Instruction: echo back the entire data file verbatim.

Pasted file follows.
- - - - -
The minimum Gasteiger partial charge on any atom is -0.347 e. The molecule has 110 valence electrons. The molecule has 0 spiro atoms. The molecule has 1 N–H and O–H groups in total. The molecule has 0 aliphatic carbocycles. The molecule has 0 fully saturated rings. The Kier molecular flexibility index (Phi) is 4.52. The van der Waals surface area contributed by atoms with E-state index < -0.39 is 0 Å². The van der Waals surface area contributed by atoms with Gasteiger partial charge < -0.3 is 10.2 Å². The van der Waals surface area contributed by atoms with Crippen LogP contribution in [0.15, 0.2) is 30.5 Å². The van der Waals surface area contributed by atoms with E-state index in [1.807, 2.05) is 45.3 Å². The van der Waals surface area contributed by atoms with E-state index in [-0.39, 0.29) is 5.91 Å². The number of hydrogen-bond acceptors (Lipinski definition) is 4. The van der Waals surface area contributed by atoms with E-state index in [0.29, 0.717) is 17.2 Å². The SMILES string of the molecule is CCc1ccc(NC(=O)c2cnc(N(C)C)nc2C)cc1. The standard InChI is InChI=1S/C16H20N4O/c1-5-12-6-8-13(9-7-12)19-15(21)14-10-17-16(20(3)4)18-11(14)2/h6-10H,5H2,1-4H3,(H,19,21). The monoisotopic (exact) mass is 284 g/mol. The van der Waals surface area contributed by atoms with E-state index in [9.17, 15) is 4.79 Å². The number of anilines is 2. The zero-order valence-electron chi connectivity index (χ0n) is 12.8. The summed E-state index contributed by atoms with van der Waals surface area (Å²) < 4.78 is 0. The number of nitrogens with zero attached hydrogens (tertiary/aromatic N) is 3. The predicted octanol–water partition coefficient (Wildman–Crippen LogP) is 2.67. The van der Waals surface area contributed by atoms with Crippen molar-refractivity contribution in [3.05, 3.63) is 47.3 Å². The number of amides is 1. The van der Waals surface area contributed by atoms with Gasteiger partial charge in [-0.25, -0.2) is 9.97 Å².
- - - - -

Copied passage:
The minimum Gasteiger partial charge on any atom is -0.347 e. The molecule has 110 valence electrons. The molecule has 0 spiro atoms. The molecule has 1 N–H and O–H groups in total. The molecule has 0 aliphatic carbocycles. The molecule has 0 fully saturated rings. The Kier molecular flexibility index (Phi) is 4.52. The van der Waals surface area contributed by atoms with E-state index < -0.39 is 0 Å². The van der Waals surface area contributed by atoms with Gasteiger partial charge < -0.3 is 10.2 Å². The van der Waals surface area contributed by atoms with Crippen LogP contribution in [0.15, 0.2) is 30.5 Å². The van der Waals surface area contributed by atoms with E-state index in [1.807, 2.05) is 45.3 Å². The van der Waals surface area contributed by atoms with E-state index in [-0.39, 0.29) is 5.91 Å². The number of hydrogen-bond acceptors (Lipinski definition) is 4. The van der Waals surface area contributed by atoms with E-state index in [0.29, 0.717) is 17.2 Å². The SMILES string of the molecule is CCc1ccc(NC(=O)c2cnc(N(C)C)nc2C)cc1. The standard InChI is InChI=1S/C16H20N4O/c1-5-12-6-8-13(9-7-12)19-15(21)14-10-17-16(20(3)4)18-11(14)2/h6-10H,5H2,1-4H3,(H,19,21). The monoisotopic (exact) mass is 284 g/mol. The van der Waals surface area contributed by atoms with E-state index in [9.17, 15) is 4.79 Å². The number of anilines is 2. The zero-order valence-electron chi connectivity index (χ0n) is 12.8. The summed E-state index contributed by atoms with van der Waals surface area (Å²) < 4.78 is 0. The number of nitrogens with zero attached hydrogens (tertiary/aromatic N) is 3. The predicted octanol–water partition coefficient (Wildman–Crippen LogP) is 2.67. The van der Waals surface area contributed by atoms with Crippen molar-refractivity contribution in [3.05, 3.63) is 47.3 Å². The number of amides is 1. The van der Waals surface area contributed by atoms with Gasteiger partial charge in [-0.25, -0.2) is 9.97 Å².